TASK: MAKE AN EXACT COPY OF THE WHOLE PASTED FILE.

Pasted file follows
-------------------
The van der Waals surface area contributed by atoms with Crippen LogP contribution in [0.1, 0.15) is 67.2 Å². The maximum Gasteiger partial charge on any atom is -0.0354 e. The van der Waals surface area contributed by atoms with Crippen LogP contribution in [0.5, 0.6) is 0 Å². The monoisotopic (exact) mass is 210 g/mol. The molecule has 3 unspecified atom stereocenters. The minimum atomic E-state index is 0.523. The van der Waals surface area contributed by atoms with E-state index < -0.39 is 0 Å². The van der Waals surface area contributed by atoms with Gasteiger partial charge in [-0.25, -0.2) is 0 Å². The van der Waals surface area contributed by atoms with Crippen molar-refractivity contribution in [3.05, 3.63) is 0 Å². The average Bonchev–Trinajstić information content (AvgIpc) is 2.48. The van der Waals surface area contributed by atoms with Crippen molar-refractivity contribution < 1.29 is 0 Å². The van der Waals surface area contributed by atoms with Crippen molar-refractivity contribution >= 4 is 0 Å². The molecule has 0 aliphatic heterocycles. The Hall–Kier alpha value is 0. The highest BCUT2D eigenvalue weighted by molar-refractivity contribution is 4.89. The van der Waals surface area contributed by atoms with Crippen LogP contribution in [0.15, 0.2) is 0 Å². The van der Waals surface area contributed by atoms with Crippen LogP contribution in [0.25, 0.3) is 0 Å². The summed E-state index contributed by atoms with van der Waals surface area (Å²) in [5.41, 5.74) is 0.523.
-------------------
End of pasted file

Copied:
The van der Waals surface area contributed by atoms with Crippen LogP contribution in [0.1, 0.15) is 67.2 Å². The maximum Gasteiger partial charge on any atom is -0.0354 e. The van der Waals surface area contributed by atoms with Crippen LogP contribution in [0.5, 0.6) is 0 Å². The monoisotopic (exact) mass is 210 g/mol. The molecule has 3 unspecified atom stereocenters. The minimum atomic E-state index is 0.523. The van der Waals surface area contributed by atoms with E-state index < -0.39 is 0 Å². The van der Waals surface area contributed by atoms with Gasteiger partial charge in [-0.25, -0.2) is 0 Å². The van der Waals surface area contributed by atoms with Crippen molar-refractivity contribution in [3.05, 3.63) is 0 Å². The average Bonchev–Trinajstić information content (AvgIpc) is 2.48. The van der Waals surface area contributed by atoms with Crippen molar-refractivity contribution < 1.29 is 0 Å². The van der Waals surface area contributed by atoms with Crippen molar-refractivity contribution >= 4 is 0 Å². The molecule has 0 aliphatic heterocycles. The Hall–Kier alpha value is 0. The highest BCUT2D eigenvalue weighted by molar-refractivity contribution is 4.89. The van der Waals surface area contributed by atoms with Crippen LogP contribution in [0.15, 0.2) is 0 Å². The van der Waals surface area contributed by atoms with Crippen LogP contribution in [0.25, 0.3) is 0 Å². The summed E-state index contributed by atoms with van der Waals surface area (Å²) in [5.41, 5.74) is 0.523.